Is there such a thing as too much avocado?
The once-humble avocado has infiltrated every meal: We eat it in omelettes, smoothies, salads, pizza, sandwiches (especially the open-faced Instagram-bait variety), and even ice cream and brownies. If you're like most people, you're probably eating more avocado than ever before. According to Grub Street, Americans consumed 1.1 pounds of avocado per capita in 1999, and last year we ate an average of 5.8 pounds each. As you scoop out (or order) that buttery, green goodness with increasing frequency, you might think all that healthy fat means it's always a healthy choice. But is it? Therein lies the conundrum. What does Google say? Technically, the serving size is one ounce, or one fifth of a medium avocado, but it seems that no sane person follows that. So we asked nutritionists: How much avocado is too much to eat in a day?
It's important not to think of avocado as a fruit or vegetable: It's a fat, says Heather Bauer, R.D., C.D.N., and founder of nutrition counseling center Nu-Train. But avocados are mostly monounsaturated fat, which is the healthiest kind, she says. (The American Heart Association says this type of fat could help lower bad cholesterol.) "That being said, calorically speaking, it does accumulate," Bauer says. "A whole avocado is somewhere between 250 and 280 calories, depending on the size."
One medium avocado contains about 22 grams of fat (15 of which are monounsaturated) and 10 grams of fiber, which is a very respectable 40 percent of your daily fiber goal (for a 2,000-calorie diet). Both the fat and fiber help you feel satisfied, she says, so all around it's a great food. But that doesn't mean you should eat one every day — especially if you're trying to lose weight.
Healthy ways to eat avocado:
"What I tell my clients is half an avocado would be sort of the max per day," says Bauer, who also sits on the nutrition advisory board of Cooking Light. "There are many people out there that struggle with five to ten pounds and they're eating all the right things, but they're eating too much of the right things."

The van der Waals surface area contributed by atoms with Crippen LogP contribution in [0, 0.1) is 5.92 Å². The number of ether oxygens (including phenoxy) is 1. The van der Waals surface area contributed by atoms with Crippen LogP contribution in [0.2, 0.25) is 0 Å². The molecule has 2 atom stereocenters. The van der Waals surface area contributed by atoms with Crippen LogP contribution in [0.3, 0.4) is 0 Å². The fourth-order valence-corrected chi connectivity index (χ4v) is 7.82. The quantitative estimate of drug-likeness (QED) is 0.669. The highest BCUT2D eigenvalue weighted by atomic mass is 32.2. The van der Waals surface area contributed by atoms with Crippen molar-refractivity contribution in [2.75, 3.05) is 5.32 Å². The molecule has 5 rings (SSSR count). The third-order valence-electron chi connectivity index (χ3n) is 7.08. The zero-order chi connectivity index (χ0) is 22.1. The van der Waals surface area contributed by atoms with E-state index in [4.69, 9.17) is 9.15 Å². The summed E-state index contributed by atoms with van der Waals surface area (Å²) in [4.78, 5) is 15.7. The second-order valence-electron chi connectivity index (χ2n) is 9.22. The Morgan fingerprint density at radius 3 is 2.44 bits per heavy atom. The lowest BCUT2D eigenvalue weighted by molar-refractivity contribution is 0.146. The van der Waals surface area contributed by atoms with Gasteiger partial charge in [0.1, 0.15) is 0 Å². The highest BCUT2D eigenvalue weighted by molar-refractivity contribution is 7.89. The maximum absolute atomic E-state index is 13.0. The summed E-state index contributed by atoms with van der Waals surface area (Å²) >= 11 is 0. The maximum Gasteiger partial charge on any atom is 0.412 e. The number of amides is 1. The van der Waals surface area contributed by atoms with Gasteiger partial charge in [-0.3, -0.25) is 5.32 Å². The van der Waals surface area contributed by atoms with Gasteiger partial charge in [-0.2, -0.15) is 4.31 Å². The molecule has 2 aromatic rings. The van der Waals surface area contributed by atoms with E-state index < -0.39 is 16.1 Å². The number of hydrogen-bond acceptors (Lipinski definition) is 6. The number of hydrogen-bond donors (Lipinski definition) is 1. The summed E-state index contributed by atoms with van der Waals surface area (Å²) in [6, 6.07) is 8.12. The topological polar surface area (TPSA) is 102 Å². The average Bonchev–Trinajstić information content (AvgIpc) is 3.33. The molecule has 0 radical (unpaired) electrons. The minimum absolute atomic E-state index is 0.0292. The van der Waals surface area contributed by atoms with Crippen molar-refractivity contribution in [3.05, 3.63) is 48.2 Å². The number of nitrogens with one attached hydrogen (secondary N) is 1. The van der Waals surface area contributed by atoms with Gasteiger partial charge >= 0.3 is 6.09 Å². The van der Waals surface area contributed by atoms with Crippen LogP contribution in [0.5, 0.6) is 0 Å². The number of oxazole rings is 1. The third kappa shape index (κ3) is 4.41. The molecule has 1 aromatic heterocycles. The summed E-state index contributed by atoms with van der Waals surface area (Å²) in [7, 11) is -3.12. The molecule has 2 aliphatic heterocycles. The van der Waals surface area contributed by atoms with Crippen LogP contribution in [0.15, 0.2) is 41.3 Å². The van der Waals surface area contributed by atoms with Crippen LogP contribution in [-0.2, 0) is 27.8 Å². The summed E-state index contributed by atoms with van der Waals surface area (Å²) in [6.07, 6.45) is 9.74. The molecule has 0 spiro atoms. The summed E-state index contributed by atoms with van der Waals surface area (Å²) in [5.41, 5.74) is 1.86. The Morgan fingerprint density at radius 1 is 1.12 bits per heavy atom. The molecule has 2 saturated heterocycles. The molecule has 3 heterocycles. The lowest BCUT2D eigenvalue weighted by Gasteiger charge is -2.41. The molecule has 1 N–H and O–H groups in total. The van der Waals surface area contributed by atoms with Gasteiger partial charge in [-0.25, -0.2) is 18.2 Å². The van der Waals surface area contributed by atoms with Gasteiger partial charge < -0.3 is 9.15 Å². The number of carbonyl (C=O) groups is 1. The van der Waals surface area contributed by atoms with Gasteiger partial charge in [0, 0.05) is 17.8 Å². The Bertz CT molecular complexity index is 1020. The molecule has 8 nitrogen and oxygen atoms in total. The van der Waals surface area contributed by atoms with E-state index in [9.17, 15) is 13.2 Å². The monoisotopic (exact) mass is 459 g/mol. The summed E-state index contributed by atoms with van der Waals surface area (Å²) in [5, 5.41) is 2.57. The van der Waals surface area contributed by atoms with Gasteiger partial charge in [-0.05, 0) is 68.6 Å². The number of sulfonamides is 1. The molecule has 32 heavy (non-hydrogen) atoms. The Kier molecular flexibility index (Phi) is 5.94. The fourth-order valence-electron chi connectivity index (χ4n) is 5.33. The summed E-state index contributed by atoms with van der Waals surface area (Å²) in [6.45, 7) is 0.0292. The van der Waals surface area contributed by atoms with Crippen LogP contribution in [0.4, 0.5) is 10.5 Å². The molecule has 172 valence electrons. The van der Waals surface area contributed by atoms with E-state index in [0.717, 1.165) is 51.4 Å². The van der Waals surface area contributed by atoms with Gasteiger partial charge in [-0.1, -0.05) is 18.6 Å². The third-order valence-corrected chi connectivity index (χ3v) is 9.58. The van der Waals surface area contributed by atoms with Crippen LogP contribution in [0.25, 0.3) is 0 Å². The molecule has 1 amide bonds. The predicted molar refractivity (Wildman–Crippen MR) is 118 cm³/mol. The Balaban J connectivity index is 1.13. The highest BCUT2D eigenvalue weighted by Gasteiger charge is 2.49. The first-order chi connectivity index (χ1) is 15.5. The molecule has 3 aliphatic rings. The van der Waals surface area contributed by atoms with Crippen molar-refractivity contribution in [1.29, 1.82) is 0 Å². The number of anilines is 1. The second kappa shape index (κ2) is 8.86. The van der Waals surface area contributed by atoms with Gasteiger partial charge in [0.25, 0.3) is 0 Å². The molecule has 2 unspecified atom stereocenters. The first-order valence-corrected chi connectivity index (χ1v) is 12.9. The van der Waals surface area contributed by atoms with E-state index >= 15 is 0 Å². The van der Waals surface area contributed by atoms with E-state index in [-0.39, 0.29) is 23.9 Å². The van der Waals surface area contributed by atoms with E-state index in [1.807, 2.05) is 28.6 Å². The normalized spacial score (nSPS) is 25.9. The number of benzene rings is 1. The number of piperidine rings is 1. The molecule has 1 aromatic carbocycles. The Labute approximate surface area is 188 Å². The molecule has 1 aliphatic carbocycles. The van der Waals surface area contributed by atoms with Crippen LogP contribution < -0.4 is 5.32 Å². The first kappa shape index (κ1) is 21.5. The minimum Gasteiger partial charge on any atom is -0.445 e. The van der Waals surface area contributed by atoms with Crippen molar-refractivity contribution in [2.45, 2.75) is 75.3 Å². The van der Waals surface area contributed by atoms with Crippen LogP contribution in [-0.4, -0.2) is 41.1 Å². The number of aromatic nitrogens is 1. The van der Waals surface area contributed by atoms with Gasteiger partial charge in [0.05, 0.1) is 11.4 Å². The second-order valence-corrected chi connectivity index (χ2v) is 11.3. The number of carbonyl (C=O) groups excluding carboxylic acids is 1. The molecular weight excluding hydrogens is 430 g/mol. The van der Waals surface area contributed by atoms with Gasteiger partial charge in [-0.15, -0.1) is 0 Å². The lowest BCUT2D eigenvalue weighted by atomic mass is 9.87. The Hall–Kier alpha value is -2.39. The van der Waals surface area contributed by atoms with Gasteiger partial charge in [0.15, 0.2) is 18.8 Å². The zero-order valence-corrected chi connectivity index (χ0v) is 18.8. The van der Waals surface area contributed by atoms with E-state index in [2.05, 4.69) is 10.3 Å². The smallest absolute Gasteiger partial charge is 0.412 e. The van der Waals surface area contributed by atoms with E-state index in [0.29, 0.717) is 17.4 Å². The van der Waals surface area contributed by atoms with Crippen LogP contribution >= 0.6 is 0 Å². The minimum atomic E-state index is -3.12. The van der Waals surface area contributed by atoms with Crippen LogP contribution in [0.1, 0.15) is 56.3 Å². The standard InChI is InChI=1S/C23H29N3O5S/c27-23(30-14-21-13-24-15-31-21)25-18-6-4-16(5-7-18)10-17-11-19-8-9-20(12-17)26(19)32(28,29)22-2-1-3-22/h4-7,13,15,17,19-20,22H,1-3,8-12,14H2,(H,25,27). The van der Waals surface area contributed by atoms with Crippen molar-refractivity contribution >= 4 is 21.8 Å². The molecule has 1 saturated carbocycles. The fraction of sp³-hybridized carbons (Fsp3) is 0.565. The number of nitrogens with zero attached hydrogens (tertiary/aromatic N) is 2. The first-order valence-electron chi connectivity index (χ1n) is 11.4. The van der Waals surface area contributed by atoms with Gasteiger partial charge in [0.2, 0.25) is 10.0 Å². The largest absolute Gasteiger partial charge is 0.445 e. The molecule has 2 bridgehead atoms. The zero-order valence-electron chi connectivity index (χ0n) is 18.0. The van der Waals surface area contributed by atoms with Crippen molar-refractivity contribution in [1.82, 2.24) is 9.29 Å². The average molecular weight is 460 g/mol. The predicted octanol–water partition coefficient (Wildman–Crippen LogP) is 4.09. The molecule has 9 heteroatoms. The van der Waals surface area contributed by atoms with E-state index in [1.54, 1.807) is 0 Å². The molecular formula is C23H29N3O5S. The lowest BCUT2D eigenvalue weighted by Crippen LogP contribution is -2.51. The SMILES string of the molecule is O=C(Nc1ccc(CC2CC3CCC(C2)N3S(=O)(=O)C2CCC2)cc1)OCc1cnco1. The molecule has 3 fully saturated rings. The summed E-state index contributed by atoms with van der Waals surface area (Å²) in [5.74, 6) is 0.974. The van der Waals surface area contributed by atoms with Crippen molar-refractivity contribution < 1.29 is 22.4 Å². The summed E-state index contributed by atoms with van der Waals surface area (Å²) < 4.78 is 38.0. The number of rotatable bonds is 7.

For instance, she says some people might order a virtuous-sounding salad with healthy-fat toppers like salmon, olives, nuts, and avocado, but that salad could end up being 600 to 800 calories. "It's a tremendous amount of healthy fat in one salad and, calorie-wise, people aren't burning enough to make up for that," she says. Bauer recommends choosing one or two fats, like a quarter of an avocado and either a tablespoon of olive oil or three ounces of salmon.
And then there's the guacamole problem. "A lot of people who eat a whole avocado are doing it via guacamole with chips that have their own fat," Bauer says. If you need a guacamole fix, she recommends 100-calorie packs from brands like Wholly Guacamole. "Fresh is always best, but when you can't eat the fresh thing, make sure to have it portioned out." Instead of chips, she serves it with raw jicama, peppers, cucumbers, or celery with some lime juice and a little salt. And if you're ordering guacamole at a restaurant, it would be wise not to follow it with a sour-cream-and-cheese-laden entrée; Bauer suggests ceviche and a salad.
But there's more flexibility for people who have higher total calorie needs, and thereby higher fat needs, says Cynthia Sass, M.P.H., R.D., a sports nutritionist for the New York Yankees and author of Slim Down Now. Sass says she's fine with her clients who are more physically active eating an entire avocado daily, but acknowledges that doing so would leave less room for other good fats like nuts and seeds or extra-virgin olive oil. "I basically think of it as a budget," she says. "We each have a certain amount of fat to 'spend' daily. If you spend more on avocado you have less to spend elsewhere. Or too much may mean going over budget." And overdoing it could lead to weight gain over time.
So what is your fat budget? The USDA currently recommends getting no more than 35 percent of your calories from fat, and Sass generally advises 25 to 35 percent, with most of it coming from monounsaturated fats. Moderately active women in their 20s need about 2,000 to 2,200 calories daily, which translates to 56 to 86 grams of fat per day. Women in their 30s and 40s with the same activity level should aim for 56 to 78 grams. Sass says on the top end, that's about 20 grams of fat per meal if you eat four times a day. And remember that a medium avocado has 22 grams of fat, so it does cut into your total pretty quickly. (Want a more personalized range? Try this energy-needs calculator then multiply your calorie total by 0.25 and 0.35 to determine your fat calories. Next, divide those numbers by 9 for fat grams; fat has 9 calories per gram.)
But some experts argue that these percentages are missing the point. In February, the Dietary Guidelines Advisory Committee, an independent group that provides recommendations to the USDA every 5 years, did not recommend limits on total fat intake for the first time since 1980. "We wanted the emphasis to be on fat quality rather than total fat, because the evidence really emphasizes that saturated fat is the driver of risk rather than total fat intake," committee chair Barbara Millen said in a release. The committee's report is with the USDA and the official 2015 dietary guidelines are expected to be released later this year. Whatever happens, you'd be hard-pressed to find a dietitian who says you should be more concerned about your consumption of plant-based fats like avocado than saturated fats like bacon. Guac on.